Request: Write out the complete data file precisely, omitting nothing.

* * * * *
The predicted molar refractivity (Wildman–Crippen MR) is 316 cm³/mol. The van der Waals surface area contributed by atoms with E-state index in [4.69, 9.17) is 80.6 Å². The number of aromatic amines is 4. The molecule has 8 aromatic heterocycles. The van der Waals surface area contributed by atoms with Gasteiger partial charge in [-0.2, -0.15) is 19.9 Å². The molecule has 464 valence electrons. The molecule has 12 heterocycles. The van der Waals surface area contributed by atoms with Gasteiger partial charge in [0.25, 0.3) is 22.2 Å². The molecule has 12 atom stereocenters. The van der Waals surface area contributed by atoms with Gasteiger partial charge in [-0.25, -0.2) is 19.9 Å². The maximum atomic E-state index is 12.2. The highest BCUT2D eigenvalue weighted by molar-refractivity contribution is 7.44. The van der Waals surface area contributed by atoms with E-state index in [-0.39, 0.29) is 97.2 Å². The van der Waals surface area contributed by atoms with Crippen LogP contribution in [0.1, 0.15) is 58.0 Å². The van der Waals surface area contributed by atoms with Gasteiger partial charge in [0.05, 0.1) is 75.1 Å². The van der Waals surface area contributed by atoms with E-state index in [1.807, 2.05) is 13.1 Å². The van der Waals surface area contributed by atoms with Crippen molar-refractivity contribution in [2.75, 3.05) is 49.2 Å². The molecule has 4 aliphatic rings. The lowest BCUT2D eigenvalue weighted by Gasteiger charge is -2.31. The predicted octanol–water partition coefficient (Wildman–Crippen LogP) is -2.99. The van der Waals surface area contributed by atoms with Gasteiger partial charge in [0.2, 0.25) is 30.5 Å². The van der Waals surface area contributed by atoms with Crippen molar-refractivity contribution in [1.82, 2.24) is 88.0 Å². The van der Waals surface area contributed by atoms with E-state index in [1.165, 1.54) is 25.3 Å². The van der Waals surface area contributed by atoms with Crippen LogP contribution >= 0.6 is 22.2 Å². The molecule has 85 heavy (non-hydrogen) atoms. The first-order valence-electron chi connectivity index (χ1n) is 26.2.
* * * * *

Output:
The predicted molar refractivity (Wildman–Crippen MR) is 316 cm³/mol. The van der Waals surface area contributed by atoms with E-state index in [4.69, 9.17) is 80.6 Å². The number of aromatic amines is 4. The molecule has 8 aromatic heterocycles. The van der Waals surface area contributed by atoms with Gasteiger partial charge in [-0.2, -0.15) is 19.9 Å². The molecule has 464 valence electrons. The molecule has 12 heterocycles. The van der Waals surface area contributed by atoms with Gasteiger partial charge in [0.25, 0.3) is 22.2 Å². The molecule has 12 atom stereocenters. The van der Waals surface area contributed by atoms with Gasteiger partial charge in [-0.25, -0.2) is 19.9 Å². The maximum atomic E-state index is 12.2. The highest BCUT2D eigenvalue weighted by molar-refractivity contribution is 7.44. The van der Waals surface area contributed by atoms with E-state index in [-0.39, 0.29) is 97.2 Å². The van der Waals surface area contributed by atoms with Crippen LogP contribution in [0.1, 0.15) is 58.0 Å². The van der Waals surface area contributed by atoms with Gasteiger partial charge in [0.05, 0.1) is 75.1 Å². The van der Waals surface area contributed by atoms with E-state index in [1.807, 2.05) is 13.1 Å². The van der Waals surface area contributed by atoms with Crippen molar-refractivity contribution in [2.75, 3.05) is 49.2 Å². The molecule has 4 aliphatic rings. The lowest BCUT2D eigenvalue weighted by Gasteiger charge is -2.31. The predicted octanol–water partition coefficient (Wildman–Crippen LogP) is -2.99. The van der Waals surface area contributed by atoms with Gasteiger partial charge in [0.2, 0.25) is 30.5 Å². The van der Waals surface area contributed by atoms with Crippen molar-refractivity contribution in [1.82, 2.24) is 88.0 Å². The van der Waals surface area contributed by atoms with E-state index in [1.165, 1.54) is 25.3 Å². The van der Waals surface area contributed by atoms with Crippen LogP contribution >= 0.6 is 22.2 Å². The molecule has 85 heavy (non-hydrogen) atoms. The first-order valence-electron chi connectivity index (χ1n) is 26.2.